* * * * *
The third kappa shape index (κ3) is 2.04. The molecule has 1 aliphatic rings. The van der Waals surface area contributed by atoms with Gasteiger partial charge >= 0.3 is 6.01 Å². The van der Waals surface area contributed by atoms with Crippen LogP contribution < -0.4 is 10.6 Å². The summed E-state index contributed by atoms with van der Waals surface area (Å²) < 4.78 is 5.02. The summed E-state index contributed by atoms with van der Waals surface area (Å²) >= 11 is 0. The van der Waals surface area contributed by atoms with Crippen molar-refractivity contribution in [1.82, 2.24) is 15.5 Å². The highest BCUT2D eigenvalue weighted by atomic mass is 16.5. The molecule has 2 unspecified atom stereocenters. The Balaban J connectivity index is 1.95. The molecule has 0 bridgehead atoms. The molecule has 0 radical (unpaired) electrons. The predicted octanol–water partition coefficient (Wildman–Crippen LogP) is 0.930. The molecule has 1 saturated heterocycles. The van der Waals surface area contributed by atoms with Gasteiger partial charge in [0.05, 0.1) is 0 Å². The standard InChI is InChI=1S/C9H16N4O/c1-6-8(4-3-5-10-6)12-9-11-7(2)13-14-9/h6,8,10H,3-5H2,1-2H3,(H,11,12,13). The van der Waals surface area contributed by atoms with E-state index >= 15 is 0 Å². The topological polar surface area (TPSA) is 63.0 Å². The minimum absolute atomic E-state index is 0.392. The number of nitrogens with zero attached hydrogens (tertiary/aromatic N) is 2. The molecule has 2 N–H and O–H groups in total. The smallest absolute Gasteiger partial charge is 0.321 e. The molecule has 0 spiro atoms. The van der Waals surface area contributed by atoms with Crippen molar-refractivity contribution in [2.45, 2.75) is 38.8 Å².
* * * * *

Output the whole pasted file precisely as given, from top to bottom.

The third kappa shape index (κ3) is 2.04. The molecule has 1 aliphatic rings. The van der Waals surface area contributed by atoms with Gasteiger partial charge >= 0.3 is 6.01 Å². The van der Waals surface area contributed by atoms with Crippen LogP contribution < -0.4 is 10.6 Å². The summed E-state index contributed by atoms with van der Waals surface area (Å²) < 4.78 is 5.02. The summed E-state index contributed by atoms with van der Waals surface area (Å²) >= 11 is 0. The van der Waals surface area contributed by atoms with Crippen molar-refractivity contribution in [1.82, 2.24) is 15.5 Å². The highest BCUT2D eigenvalue weighted by atomic mass is 16.5. The molecule has 2 unspecified atom stereocenters. The Balaban J connectivity index is 1.95. The molecule has 0 bridgehead atoms. The molecule has 0 radical (unpaired) electrons. The predicted octanol–water partition coefficient (Wildman–Crippen LogP) is 0.930. The molecule has 1 saturated heterocycles. The van der Waals surface area contributed by atoms with Gasteiger partial charge in [0.05, 0.1) is 0 Å². The standard InChI is InChI=1S/C9H16N4O/c1-6-8(4-3-5-10-6)12-9-11-7(2)13-14-9/h6,8,10H,3-5H2,1-2H3,(H,11,12,13). The van der Waals surface area contributed by atoms with E-state index >= 15 is 0 Å². The topological polar surface area (TPSA) is 63.0 Å². The minimum absolute atomic E-state index is 0.392. The number of nitrogens with zero attached hydrogens (tertiary/aromatic N) is 2. The molecule has 2 N–H and O–H groups in total. The smallest absolute Gasteiger partial charge is 0.321 e. The molecule has 0 spiro atoms. The van der Waals surface area contributed by atoms with Crippen molar-refractivity contribution in [2.45, 2.75) is 38.8 Å².